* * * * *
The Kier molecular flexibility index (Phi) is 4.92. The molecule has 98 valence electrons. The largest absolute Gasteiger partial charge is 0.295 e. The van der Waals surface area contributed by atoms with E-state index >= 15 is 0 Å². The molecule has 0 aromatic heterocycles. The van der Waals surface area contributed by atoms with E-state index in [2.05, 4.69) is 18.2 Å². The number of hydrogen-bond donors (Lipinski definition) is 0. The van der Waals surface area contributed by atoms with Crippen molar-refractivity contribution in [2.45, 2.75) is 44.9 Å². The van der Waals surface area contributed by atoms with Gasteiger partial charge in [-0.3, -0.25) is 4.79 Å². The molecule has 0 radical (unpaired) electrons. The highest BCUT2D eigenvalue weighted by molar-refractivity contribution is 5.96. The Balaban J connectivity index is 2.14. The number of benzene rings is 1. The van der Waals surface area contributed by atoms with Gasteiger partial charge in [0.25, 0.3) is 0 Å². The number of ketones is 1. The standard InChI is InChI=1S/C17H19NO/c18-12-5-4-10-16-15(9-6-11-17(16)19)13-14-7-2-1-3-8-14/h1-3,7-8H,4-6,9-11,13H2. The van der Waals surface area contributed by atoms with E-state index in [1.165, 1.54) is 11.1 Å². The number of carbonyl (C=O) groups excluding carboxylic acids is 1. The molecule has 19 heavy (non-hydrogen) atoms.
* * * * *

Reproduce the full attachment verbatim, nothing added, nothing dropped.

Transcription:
The Kier molecular flexibility index (Phi) is 4.92. The molecule has 98 valence electrons. The largest absolute Gasteiger partial charge is 0.295 e. The van der Waals surface area contributed by atoms with E-state index >= 15 is 0 Å². The molecule has 0 aromatic heterocycles. The van der Waals surface area contributed by atoms with E-state index in [2.05, 4.69) is 18.2 Å². The number of hydrogen-bond donors (Lipinski definition) is 0. The van der Waals surface area contributed by atoms with Crippen molar-refractivity contribution in [2.45, 2.75) is 44.9 Å². The van der Waals surface area contributed by atoms with Gasteiger partial charge in [-0.3, -0.25) is 4.79 Å². The molecule has 0 radical (unpaired) electrons. The highest BCUT2D eigenvalue weighted by molar-refractivity contribution is 5.96. The Balaban J connectivity index is 2.14. The number of benzene rings is 1. The van der Waals surface area contributed by atoms with Gasteiger partial charge in [0.25, 0.3) is 0 Å². The number of ketones is 1. The standard InChI is InChI=1S/C17H19NO/c18-12-5-4-10-16-15(9-6-11-17(16)19)13-14-7-2-1-3-8-14/h1-3,7-8H,4-6,9-11,13H2. The van der Waals surface area contributed by atoms with E-state index in [1.165, 1.54) is 11.1 Å². The number of carbonyl (C=O) groups excluding carboxylic acids is 1. The molecule has 19 heavy (non-hydrogen) atoms.